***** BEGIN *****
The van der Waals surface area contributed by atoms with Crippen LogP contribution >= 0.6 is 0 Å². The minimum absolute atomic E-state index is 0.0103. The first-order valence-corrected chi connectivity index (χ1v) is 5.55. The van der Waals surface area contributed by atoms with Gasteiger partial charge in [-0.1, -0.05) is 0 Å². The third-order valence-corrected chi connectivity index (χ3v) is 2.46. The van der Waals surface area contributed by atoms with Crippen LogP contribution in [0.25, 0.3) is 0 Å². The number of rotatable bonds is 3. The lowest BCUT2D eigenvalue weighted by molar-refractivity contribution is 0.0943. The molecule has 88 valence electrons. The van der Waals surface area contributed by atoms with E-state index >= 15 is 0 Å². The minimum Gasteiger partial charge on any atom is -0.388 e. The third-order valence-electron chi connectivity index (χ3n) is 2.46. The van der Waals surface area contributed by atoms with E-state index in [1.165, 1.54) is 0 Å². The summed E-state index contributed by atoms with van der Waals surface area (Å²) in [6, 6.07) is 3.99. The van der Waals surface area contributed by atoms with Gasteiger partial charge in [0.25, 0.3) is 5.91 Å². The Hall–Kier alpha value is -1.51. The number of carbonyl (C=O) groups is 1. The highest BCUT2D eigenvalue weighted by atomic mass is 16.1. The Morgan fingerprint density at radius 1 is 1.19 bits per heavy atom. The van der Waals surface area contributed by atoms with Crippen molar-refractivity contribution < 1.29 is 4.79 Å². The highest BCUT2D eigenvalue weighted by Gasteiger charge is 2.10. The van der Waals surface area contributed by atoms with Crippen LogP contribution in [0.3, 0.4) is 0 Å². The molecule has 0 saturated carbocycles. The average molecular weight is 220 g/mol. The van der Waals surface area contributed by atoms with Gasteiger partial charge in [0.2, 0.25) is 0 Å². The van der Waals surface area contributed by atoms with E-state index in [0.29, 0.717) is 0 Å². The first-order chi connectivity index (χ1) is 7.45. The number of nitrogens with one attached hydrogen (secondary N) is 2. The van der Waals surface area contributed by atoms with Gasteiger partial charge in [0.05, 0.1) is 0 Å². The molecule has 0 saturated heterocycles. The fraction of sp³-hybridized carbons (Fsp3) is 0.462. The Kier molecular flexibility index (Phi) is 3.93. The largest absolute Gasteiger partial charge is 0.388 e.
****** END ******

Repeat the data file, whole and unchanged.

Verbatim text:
The van der Waals surface area contributed by atoms with Crippen LogP contribution >= 0.6 is 0 Å². The minimum absolute atomic E-state index is 0.0103. The first-order valence-corrected chi connectivity index (χ1v) is 5.55. The van der Waals surface area contributed by atoms with Gasteiger partial charge in [-0.1, -0.05) is 0 Å². The third-order valence-corrected chi connectivity index (χ3v) is 2.46. The van der Waals surface area contributed by atoms with Crippen LogP contribution in [0.25, 0.3) is 0 Å². The number of rotatable bonds is 3. The lowest BCUT2D eigenvalue weighted by molar-refractivity contribution is 0.0943. The molecule has 88 valence electrons. The van der Waals surface area contributed by atoms with E-state index >= 15 is 0 Å². The minimum Gasteiger partial charge on any atom is -0.388 e. The third-order valence-electron chi connectivity index (χ3n) is 2.46. The van der Waals surface area contributed by atoms with E-state index in [1.165, 1.54) is 0 Å². The summed E-state index contributed by atoms with van der Waals surface area (Å²) in [6, 6.07) is 3.99. The van der Waals surface area contributed by atoms with Gasteiger partial charge in [0.25, 0.3) is 5.91 Å². The Hall–Kier alpha value is -1.51. The number of carbonyl (C=O) groups is 1. The highest BCUT2D eigenvalue weighted by atomic mass is 16.1. The Morgan fingerprint density at radius 1 is 1.19 bits per heavy atom. The van der Waals surface area contributed by atoms with Crippen molar-refractivity contribution < 1.29 is 4.79 Å². The highest BCUT2D eigenvalue weighted by Gasteiger charge is 2.10. The van der Waals surface area contributed by atoms with Crippen LogP contribution in [0.3, 0.4) is 0 Å². The molecule has 0 saturated carbocycles. The average molecular weight is 220 g/mol. The van der Waals surface area contributed by atoms with Gasteiger partial charge in [0.2, 0.25) is 0 Å². The van der Waals surface area contributed by atoms with E-state index in [0.29, 0.717) is 0 Å². The first-order chi connectivity index (χ1) is 7.45. The number of nitrogens with one attached hydrogen (secondary N) is 2. The van der Waals surface area contributed by atoms with Gasteiger partial charge in [0.05, 0.1) is 0 Å². The molecule has 0 saturated heterocycles. The fraction of sp³-hybridized carbons (Fsp3) is 0.462. The Kier molecular flexibility index (Phi) is 3.93. The largest absolute Gasteiger partial charge is 0.388 e.